THE FACE’s guide to South African dance music

South Africa has a deep history of incredible club music, and right now it’s having another renaissance. Here’s a definitive guide to genres such as gqom, amapiano, bacardi and Afro-house.

Earlier this month, South African superstar Tyla and her American collaborator Gunna attended the KONKA club in the Soweto township. When a DJ-who-shall-not-be-named played Soulja Boy’s chronically worn-out 2008 hit Kiss Me Through Da Phone, South Africa’s keyboard warriors didn’t hesitate to set the record straight. To be fair, their frustration is understandable. South Africa’s club conductors have a strong reputation to protect.

South African club music has entered a new golden era of late, so now is hardly the time for our DJs to regress to tracks like DJ Khaled’s All I Do Is Win, especially in the presence of two superstars craving the renowned club experience that laid the foundation for Tyla’s entire career. Tyla, born and raised in Johannesburg, began her career fusing amapiano and bacardi with pop sentiments, teaming up with local producers Kooldrink, LuuDaDeejay and Yumbs in her earliest work. Since dropping her viral hit Water last summer, she’s achieved global stardom; the song made Tyla the first South African solo artist to reach the US Billboard chart in 50 years and earned her a Grammy award before her debut album was released.

Over the last 10 years, in South Africa’s club scene, the booming bass of 808 drum machines have taken a back seat to rubbery, thwacking log drums and shuffling shakers. Meanwhile, local genres made with a truly African flair have eclipsed EDM, techno, bashment, dancehall and even Afrobeats.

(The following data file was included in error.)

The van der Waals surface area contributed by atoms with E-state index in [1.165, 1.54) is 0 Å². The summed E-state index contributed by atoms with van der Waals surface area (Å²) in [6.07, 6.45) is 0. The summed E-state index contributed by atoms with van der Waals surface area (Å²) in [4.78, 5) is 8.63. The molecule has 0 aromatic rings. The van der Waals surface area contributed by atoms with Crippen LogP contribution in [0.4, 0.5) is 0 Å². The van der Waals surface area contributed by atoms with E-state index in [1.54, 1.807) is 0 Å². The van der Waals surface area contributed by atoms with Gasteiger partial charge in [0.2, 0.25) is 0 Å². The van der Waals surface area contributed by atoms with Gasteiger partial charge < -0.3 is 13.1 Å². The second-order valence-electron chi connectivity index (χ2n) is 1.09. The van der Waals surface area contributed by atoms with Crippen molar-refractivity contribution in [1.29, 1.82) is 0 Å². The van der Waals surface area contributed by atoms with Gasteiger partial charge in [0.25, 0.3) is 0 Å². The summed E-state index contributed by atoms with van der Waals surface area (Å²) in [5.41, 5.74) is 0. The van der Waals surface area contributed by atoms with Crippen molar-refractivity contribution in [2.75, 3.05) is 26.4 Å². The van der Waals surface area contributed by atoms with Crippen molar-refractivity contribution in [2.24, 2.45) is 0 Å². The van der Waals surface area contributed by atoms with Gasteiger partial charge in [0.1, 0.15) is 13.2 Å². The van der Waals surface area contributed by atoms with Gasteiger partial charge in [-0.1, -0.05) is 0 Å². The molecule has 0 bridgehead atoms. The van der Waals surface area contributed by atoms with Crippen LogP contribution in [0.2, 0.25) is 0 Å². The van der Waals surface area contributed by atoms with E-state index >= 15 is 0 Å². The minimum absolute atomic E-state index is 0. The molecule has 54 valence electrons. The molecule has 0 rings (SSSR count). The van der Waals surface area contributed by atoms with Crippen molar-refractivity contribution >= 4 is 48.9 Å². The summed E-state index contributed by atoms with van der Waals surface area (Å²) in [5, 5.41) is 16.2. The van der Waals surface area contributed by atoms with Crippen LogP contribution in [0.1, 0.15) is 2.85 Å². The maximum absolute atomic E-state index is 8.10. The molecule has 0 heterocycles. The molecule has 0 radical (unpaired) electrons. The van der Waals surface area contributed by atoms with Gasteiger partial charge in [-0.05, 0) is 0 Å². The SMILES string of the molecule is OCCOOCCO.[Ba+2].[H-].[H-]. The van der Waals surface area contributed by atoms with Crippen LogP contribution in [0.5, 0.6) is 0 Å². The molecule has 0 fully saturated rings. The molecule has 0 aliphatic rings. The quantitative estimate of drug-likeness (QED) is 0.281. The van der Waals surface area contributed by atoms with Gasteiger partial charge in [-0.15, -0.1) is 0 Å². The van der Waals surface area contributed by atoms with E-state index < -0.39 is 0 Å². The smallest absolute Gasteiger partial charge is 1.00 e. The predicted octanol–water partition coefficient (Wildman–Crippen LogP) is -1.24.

As one of the only countries consistently inventing new genres steeped in indigenous culture, most of South Africa’s music can be classified as spiritual, or about the spirits you’ll be sipping that night. You’ll also often hear lyrics about ambition, falling in love and loyalty to the hood, all of which are easily enjoyed in the club or the kitchen.

Whatever tickles your fancy, though, one tip will always prove handy for those crushing on South Africa’s dance music: if you’re looking for an encore with that juicy tune you discovered on your night out, don’t rely on Shazam, Spotify or any music streaming platform to keep you in the know. You’d best make a friend who can turn you on to locked” (i.e. unreleased) tunes well before they’re officially platformed online. Scour social media for dance challenges and leaks, or subscribe to any of the following acts’ YouTube profiles and see what they’ve added to their latest mixes. In the club is where every great track makes its debut, and South Africa is well ahead of the curve at the moment.


A genre for the adventurous, Durban’s gqom scene came as a surprise to many who were in their pop, house and hip-hop bags at every club event throughout the 90s and early 2000s. Post-Apartheid, the kwaito genre emerged to give Black folks a chance to embrace their identities, via their own variant of house melded with local raps. But at the same time, South Africa was being introduced to MTV, and the mainstream charts were focused on American stars like Britney Spears and Ricky Martin with a sprinkling of local pop artists rising to prominence. Kwaito would dominate for a while, but as South Africans began to focus on hip-hop (both local and international) as the new mainstream darling, kwaito as we knew it dwindled into obscurity.

Then came gqom, the first style of electronic music rooted in township culture in Durban, which opened minds and throats with ease. Melding kwaito’s energy with ghostly shufflings in the mid-120s BPM range, gqom slowly became a movement that would appear in underground clubs all over Europe, Asia, the UK and eventually even US pop music.

Gqom’s dark, sparse and challenging tone comes in numerous iterations which vary in their intensity, structure and content. The most popular are Is’ghubu and uThayela, where you’ll find DJ Lag, Omagoqa, Distruction Boyz and Campmasters experimenting with tinny or hollow sounds and various drum patterns. With the Is’Qinisi style of gqom, lovers of beats that are a bit more techno-leaning will find their groove; then there’s Cape Town’s KaapseGqom, championed by artists such as Mr Thela, TempleBoys and Surreal Sessions.